I think the fact that culture is mentioned in this chapter is interesting. In many ways, there is a defeatist mentality involved in many discussions of culture in which culture is seen as something unchangeable. All too often we throw our hands up in the air and say ‘that’s just the culture!’. There is a sense in this chapter that playing with cultural norms is too dangerous for managers to contemplate, as though all culture is inherently good. I have worked in organizations that have been destroyed by an adherence to negative cultural norms. As someone who has taught English Literature at third level, I am always amazed at the collections of English Literature in university libraries. There are usually hundreds, if not thousands of books gathering dust on the shelves of academic libraries. Many of these books are wasted. Examine the curriculum of UCD’s Department of English in relation to the library’s collection of literary texts. I think 80% of those books will never be read by any students or staff at UCD. But there is a culture within libraries to hang on to and accumulate objects. Maybe many books were donated by a sponsor and the library feels obligated to retain the books on the shelves even if they are not useful? It is useful to ask how much waste exists in our libraries as a result of culture. How could that space be used in ways that are more useful? Could the opening of that space lead to more innovative use of it that might alter the environment (internal & external) for the good of the library and the parent organization? Culture, if seen as a homogenous unwavering influence can be highly destructive to an organization’s development. However, I believe that if it is seen as a heterogenous malleable condition that we can move away from its limiting influence on our learning environments.

Not-so Flat Management?

Today’s post focuses on the main ideas contained within Chapter 14 of Management Basics for Information Professionals by Evans and Alire. The chapter begins with the assertion that younger generations are more likely to engage in teamwork based on a more inclusive, team-centred upbringing. This is an idea that I would like to return to in a few moments and to discuss in relation to a social media generation.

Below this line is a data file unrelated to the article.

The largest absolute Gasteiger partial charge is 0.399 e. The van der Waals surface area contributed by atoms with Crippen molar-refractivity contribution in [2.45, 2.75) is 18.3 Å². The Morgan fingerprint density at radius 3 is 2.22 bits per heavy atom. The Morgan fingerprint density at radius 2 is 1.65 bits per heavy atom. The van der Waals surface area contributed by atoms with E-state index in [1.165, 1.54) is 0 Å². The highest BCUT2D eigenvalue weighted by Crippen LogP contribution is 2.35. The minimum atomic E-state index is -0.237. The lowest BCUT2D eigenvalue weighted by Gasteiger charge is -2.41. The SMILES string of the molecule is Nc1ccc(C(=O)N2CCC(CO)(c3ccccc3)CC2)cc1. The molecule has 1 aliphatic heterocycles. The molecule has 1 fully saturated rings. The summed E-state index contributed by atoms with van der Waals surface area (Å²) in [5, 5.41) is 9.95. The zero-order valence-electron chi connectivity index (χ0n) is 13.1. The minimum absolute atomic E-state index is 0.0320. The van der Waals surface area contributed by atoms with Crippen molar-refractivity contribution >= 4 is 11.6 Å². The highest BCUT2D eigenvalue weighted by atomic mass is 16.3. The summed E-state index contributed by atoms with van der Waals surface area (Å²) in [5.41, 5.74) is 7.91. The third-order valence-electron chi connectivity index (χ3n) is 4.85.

However, before I do that, it is important to give an outline of Evans and Alire’s position in this essay. They put forward the argument that teamwork is more productive and effective than traditional management styles, so long as the teamwork is organised and set up effectively. This means that a clear goal needs to be established at the beginning of the task by an external team manager; that team members need to be then selected according to their skills, attitudes towards team work and their personal characteristics; once the team is selected, they then need to undergo some training to ensure that they communicate effectively, that they give feedback in an open, honest and transparent way, that they understand the concepts of accountability and empowerment, and finally that they are prepared to collaborate effectively within a team rewards system.

I am not going to go into the chapter details any further, but part of the argument is that this kind of structure should see traditional top-down management being replaced by a ‘flat’ system in which people collaborate on collective goals. However, I can’t help but to think that the model outlined by Evans and Alire is not so flat after all. I mean, it seems to me that there is a lot of management and organisation required to set up a team project. I would argue that their model is certainly ‘flatter’ than traditional models, but it is still highly structured and systematic at the same time, perhaps representing a more tightly packed hierarchy rather than an actual flat system. I am not altogether sure that a truly flat system is possible within an institution in that institutions rely quite heavily on pre-established rules and regulations.